"Yeah, it's possible that it's all jumbled — time and moments are jumbled up together, very possible ... I'm very, like — I'll say everything in my head's like a tornado whirling around.''

Obviously, it's not necessary for Bernardo to have known Bain in order to kill her. He didn't know the women he attacked so viciously in his Scarborough Rapist period (as opposed to the later St. Catharines drug-'em-and rape-'em period), either. Nor did he know two of the three women he ultimately killed. But this tenuous familiarity between Bernardo and Bain is a big part of the scenario underpinning one aspect of the argument promoted by Baltovich's appeal lawyers.

But let's look at what's behind door No. 2 instead.

A.B. had once been a classmate of Bain's brother Mark, even had a crush on him. After she became involved with Bernardo, A.B. kept an envelope on which Mark had written his name and number, this "as a reminder of happier times,'' according to the appellant factum. When Bernardo saw the envelope, he forced A.B. to tear it up and promise never to see or talk to Mark Bain again.

I'm not quite sure where the defence was going with this point, unless the objective was to suggest that Bernardo could have killed Elizabeth Bain as some weird payback because he was jealous of her brother. But in her affidavit, A.B. says she used only first names when she allegedly introduced Bernardo to Elizabeth. There's no evidence that Bernardo, even if he'd met her, ever knew that Elizabeth was Mark's sister.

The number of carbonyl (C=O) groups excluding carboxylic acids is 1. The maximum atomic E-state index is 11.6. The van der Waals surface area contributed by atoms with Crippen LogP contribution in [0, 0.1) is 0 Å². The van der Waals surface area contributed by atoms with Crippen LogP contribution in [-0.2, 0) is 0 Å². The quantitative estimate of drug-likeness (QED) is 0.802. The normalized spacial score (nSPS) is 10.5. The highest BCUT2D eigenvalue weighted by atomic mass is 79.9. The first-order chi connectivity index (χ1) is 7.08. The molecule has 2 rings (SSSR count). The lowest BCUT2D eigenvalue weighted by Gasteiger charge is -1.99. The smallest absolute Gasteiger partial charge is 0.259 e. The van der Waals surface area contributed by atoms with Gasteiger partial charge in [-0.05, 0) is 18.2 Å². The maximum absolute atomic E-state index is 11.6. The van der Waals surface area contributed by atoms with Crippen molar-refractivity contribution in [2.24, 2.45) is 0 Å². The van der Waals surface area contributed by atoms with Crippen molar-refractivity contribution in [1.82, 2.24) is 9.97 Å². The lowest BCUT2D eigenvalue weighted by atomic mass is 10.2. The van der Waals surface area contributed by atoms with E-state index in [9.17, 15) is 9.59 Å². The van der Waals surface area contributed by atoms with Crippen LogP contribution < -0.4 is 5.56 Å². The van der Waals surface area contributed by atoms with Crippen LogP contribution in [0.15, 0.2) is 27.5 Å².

Turning our attention to the ghostly traces of Bernardo in Bain's life, or her death, we come now to the "evidence'' extrapolated from the victim's car: A radio tuned to CFNY and a pack of DuMaurier Lights.

Bernardo, according to a close (and disreputable) cohort, was a fan of CFNY and smoked DuMaurier Lights. So here is evidence that might put Bernardo in Bain's car, in the state it was found after she vanished.

As anyone who closely followed the Bernardo trial might recall, Bernardo was well into his rap music era by 1990, when Bain went missing. Indeed, he fancied himself a nascent rap star, and it was this type of music that played in the background — as a sort of vile orchestral score — of the notorious videotapes Bernardo and then-wife Karla Homolka made to capture their sex attacks on two girls Bernardo was later convicted of killing.

It doesn't mean Bernardo couldn't have tuned the radio dial to CFNY. So could have Bain ... or Baltovich. As for the cigarettes, they were a brand Bain smoked too, though not the light version in her case. But many of us who happen to smoke DuMaurier often find ourselves in possession of the light brand instead, for insignificant reasons. Routinely, we tear off the filter to render them more nicotine-potent. Cigarettes found in Bain's car had the filter removed.